Amongst the other reference markers, positive developments can be seen in the shipments of filled pasta (108,000 tons, +1.6% over annual sales) in a year which on the other hand has “frozen” the figure referring to exports of cooked and ready-made pasta at 73,000 tons, the same levels recorded in 2011.

The price effect however has ensured that even these two categories have been able to record a marked improvement in turnover in 2012, with an increase of 3% and almost 7% respectively.

In terms of destinations, European countries still remain the Italian pasta makers’ main market outlet, taking two thirds of the exports in terms of monetary value and a similar figure in terms of volumes. Both in the EU and the rest of the world, pasta exports have been able to experience growths of over 2 percentage points. But beyond the EU confines, turnover has grown at a more substantial rate (+11%) compared to the figure recorded in the European Union (+6.5%), making the most of both the price lever and the novelty factor associated with typical Made in Italy products, especially in South-East Asian markets and a few Middle East countries.

When it comes to Italy’s customers, Germany remains top of the list. In the year 2012 the German market absorbed 5% more than the quantities recorded in 2011, totaling approximately 370,000 tons (estimated). Close behind is France which hovers around the 300,000 ton mark. The market north of the Alps has not however recorded growth of any particular note, nor has the British market (approximately 260,000 tons). Taking into consideration that Italian pasta exports to both Paris and London have grown by just a few tenths of a point (+0.3/+0.4%), turnover has still managed to increase by over 6%.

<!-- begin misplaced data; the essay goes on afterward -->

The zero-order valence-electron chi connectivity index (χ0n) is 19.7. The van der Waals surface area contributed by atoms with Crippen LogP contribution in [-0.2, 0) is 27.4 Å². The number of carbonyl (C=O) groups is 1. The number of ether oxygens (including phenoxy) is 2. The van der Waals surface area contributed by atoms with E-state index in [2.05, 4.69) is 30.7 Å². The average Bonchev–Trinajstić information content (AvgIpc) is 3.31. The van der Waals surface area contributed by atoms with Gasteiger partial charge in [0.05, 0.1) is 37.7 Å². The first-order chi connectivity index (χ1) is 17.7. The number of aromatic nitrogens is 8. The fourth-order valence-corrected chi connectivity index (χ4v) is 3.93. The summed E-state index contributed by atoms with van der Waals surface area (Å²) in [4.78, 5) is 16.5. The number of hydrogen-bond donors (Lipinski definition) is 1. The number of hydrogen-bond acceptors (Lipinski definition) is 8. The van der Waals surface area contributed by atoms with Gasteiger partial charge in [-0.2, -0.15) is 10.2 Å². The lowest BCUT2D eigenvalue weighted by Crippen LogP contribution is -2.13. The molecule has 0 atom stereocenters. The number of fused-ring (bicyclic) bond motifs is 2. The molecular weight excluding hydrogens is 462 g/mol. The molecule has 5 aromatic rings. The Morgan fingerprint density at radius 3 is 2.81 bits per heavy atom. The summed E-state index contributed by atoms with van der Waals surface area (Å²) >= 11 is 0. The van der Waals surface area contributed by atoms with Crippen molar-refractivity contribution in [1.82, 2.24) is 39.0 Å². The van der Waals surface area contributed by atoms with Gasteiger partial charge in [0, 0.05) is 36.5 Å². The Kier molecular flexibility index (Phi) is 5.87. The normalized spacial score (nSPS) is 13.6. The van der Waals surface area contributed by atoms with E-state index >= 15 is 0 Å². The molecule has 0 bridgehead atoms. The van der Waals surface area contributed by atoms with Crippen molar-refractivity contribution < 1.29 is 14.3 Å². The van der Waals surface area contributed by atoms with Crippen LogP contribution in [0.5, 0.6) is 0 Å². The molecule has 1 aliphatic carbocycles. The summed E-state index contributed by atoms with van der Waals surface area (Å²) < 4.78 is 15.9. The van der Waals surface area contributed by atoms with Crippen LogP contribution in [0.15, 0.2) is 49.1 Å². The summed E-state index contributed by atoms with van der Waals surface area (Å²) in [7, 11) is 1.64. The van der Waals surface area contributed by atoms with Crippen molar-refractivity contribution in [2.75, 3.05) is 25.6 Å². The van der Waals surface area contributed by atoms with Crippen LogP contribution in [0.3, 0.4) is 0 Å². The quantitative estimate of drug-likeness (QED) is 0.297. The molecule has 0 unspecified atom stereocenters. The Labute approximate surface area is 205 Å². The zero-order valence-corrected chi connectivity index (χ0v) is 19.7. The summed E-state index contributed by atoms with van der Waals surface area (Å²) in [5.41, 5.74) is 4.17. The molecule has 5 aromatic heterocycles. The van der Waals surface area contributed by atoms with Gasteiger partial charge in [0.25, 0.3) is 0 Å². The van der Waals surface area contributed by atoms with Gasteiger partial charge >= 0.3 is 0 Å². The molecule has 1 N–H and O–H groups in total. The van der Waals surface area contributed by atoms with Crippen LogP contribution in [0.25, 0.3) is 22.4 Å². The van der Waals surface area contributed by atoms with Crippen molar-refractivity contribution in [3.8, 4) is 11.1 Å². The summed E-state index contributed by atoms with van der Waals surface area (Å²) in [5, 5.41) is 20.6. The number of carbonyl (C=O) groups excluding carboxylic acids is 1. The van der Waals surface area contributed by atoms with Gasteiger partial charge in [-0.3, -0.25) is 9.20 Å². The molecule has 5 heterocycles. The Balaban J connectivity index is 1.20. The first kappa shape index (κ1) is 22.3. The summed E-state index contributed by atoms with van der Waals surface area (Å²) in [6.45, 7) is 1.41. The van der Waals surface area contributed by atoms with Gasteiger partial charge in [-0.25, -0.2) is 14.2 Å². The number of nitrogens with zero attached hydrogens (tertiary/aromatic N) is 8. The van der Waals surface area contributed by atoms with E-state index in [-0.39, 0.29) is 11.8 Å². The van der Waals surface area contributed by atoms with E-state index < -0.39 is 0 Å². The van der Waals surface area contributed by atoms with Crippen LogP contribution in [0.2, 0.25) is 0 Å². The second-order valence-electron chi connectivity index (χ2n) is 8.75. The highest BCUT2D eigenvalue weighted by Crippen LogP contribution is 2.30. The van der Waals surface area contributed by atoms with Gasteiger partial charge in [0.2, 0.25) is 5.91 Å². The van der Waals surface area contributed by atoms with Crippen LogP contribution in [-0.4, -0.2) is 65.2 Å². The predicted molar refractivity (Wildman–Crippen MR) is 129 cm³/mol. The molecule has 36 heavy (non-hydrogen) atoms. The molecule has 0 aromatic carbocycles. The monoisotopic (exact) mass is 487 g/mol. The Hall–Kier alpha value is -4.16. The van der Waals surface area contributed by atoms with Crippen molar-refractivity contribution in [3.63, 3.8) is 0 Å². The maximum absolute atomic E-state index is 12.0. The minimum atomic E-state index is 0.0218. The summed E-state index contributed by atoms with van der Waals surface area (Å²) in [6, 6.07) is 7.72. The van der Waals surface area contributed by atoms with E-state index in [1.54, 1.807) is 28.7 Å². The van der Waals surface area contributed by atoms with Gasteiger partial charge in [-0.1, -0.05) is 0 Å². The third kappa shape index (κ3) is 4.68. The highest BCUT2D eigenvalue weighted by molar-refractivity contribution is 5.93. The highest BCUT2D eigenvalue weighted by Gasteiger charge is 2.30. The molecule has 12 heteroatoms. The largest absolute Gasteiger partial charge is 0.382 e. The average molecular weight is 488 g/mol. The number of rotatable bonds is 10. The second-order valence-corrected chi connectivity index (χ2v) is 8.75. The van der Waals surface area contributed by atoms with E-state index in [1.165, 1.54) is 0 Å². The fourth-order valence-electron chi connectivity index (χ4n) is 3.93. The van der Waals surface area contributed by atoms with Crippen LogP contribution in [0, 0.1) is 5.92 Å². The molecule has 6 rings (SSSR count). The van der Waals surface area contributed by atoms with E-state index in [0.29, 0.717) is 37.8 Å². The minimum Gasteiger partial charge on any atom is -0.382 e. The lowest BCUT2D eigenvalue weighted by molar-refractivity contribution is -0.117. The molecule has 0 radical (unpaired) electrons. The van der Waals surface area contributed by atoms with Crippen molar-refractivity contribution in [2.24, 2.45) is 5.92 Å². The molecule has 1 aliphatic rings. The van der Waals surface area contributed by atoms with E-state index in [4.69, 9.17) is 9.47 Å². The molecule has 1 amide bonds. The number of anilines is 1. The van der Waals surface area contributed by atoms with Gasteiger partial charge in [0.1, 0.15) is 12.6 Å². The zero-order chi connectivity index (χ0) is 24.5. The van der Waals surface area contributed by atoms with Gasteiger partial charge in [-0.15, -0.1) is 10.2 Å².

Out of the traditional markets, worthy of note are the positive results achieved in the US sales campaign, with exports (over 150,000 tons in the overall 2012 forecast) showing a growth of 7% in terms of volume and 18% in terms of monetary value. Also in Japan, which stands at fifth place in the reference market, things are going better than expected with over 90,000 tons of exports, corresponding to a growth of 3% from one year to the next (+8% in monetary value).

The balance sheet for sales in Benelux and Australia is excellent while in both Spain and Scandinavian countries exports over the last 12 months have come to a standstill.

Of the less traditional outlets, the growing importance of the Russian market is being felt, where both Horeca (Hotel, Restaurant and Catering) distribution and off-trade channels (traditional retail, department stores, etc.) have given momentum to Italian pasta sales which have shot up to around 32,000 tons (+12%). In the same area, Uzbekistan, Tajikistan and Kazakhstan are all promising goals. The role of Brazil is also worthy of note, where, with 20,000 tons (roughly the same amount as is exported to Poland) growth appears to be quite strong (+9%).

A giant leap forward of over 60% has been recorded in China, where exports have now almost reached the 10,000 ton mark. Much weaker on the other hand is progress in Hong Kong, Singapore and Taiwan, markets which in any case have recorded positive levels of sales in 2012. While in the Middle East, exports last year recorded a growth of 9%, with positive developments above all in the United Arab Emirates and, to a lesser extent, Israel, while sales in Saudi Arabia remain stationary.